The World Health Organization (WHO) today said that sweeteners are not effective for long-term weight control and may have unwanted effects when used over a long period of time, such as an increased risk of type 2 diabetes, heart disease and mortality in adults. The danger increases.
For this reason, he advised against its use and explained that, in general, people should reduce sweets from their diet, and do so from an early age, in order to enjoy better health.
“Replacing free sugars (refined and natural present in fruits, honey and others) with sweeteners does not provide any long-term benefit in terms of reducing body fat in adults or children,” said the global public health governing body.
Specific products that are discouraged include acesulfame K, aspartame, avantame, cyclamates, neotame, saccharin, sucralose, as well as stevia and its derivatives.
“People need to consider other ways of reducing their intake of free sugar, such as eating foods that naturally contain sugars, such as fruit; or food and drink that are not sweetened,” said Francesco Branca, WHO director of nutrition and food safety.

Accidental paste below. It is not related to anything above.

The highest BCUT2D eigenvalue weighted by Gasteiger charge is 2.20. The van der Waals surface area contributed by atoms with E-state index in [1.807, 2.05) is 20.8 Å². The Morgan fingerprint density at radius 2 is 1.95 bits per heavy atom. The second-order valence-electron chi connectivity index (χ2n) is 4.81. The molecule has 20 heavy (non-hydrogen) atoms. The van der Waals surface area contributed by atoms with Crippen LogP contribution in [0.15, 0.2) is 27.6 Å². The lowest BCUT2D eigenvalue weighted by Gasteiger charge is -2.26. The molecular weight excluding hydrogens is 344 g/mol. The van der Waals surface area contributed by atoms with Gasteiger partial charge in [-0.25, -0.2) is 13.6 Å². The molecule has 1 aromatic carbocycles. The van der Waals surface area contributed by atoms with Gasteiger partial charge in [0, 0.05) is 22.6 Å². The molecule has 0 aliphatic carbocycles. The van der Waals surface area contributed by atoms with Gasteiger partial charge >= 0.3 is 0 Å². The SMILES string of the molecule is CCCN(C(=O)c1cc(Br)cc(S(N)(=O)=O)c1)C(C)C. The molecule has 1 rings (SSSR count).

This recommendation applies to everyone except those with pre-existing diabetes.
Similarly, the WHO pointed out that this new recommendation covers synthetic, natural or modified sweeteners, “that are not classified as sugars found in industrial foods and beverages” or that are specifically labeled for addition by the consumer. Is sold.
On the other hand, the organization clarified that its position regarding sweeteners does not apply to personal care or hygiene products, such as toothpaste, skin creams or medicines.
It also does not mean low-calorie sugars or sugar alcohols, as these are derivatives of sugar and contain calories, so they are not considered sweeteners.
This set of recommendations is based on the findings of a review of the scientific evidence and is part of the World Health Organization’s efforts to encourage countries to adopt policies that support healthy eating habits and quality diets, which reduce the risk of chronic diseases.